Voters are torn between the parties

editorial image
Have your say

I was fascinated to listen to the speech of the new Liberal Democrat leader, Tim Farron, at the annual party conference held in Bournemouth.

The new leader claimed that the great Lib Dem “fightback” is now under way.

While this is pleasing news to the party faithful, I have to ask the question, is this not the same political rhetoric we have heard over and over again?

In reality, following his party’s crushing General Election defeat at the polls, Mr Farron is faced with trying to rebuild the castle with just eight MPs including himself that are left at Westminster.

Now they are all on the opposition backbenches, as leader he doesn’t even have the right to ask a question at PMQs every week ,which has left him with little room for manoeuvre.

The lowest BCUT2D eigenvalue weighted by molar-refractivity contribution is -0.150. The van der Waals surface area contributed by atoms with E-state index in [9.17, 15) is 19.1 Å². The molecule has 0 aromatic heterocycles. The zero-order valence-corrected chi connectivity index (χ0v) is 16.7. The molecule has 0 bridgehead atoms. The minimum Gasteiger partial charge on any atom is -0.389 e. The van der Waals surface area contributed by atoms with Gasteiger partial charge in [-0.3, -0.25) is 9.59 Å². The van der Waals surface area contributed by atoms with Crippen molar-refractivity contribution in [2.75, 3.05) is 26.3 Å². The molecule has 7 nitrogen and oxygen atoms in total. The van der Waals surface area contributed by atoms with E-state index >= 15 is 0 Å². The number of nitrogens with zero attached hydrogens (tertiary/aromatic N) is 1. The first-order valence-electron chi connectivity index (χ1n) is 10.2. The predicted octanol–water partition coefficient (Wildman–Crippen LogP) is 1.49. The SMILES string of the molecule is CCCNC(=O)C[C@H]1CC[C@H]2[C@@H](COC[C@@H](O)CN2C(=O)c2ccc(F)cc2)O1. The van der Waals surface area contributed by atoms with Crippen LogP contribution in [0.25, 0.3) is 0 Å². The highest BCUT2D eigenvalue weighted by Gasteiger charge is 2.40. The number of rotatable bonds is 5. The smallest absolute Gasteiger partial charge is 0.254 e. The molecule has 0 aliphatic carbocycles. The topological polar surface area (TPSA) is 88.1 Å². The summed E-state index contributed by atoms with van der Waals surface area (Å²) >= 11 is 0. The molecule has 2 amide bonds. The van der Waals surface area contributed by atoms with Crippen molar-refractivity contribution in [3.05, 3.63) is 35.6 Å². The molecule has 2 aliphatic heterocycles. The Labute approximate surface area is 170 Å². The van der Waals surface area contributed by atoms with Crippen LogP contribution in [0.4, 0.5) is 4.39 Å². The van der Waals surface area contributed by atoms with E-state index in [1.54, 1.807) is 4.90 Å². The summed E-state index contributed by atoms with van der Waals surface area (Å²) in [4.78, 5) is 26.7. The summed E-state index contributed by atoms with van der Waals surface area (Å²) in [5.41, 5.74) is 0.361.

In their five years in coalition government their former leader and Deputy Prime Minister was seen cosying up to David Cameron, which has resulted in the Lib Dems losing credibility, as well as hundreds of decent local councillors. Only last year they were left with just a single MEP after the European elections.

So why on earth did Tim Farron seek to glorify his predecessor to the sound of rapturous applause seen on national television?

Is “Cleggmania” still alive?

Perhaps Mr Farron should be reminded that he is on record as being critical of the policies of the ConLib government.

The new leader of the Lib Dems has certainly a mountain to climb if his party is to truly become the “comeback kids”.

They have to remember they are at rock bottom and that voters today are torn between parties of power and protest and after flirting with the Tories they have ended up as neither.

John Yale

High Green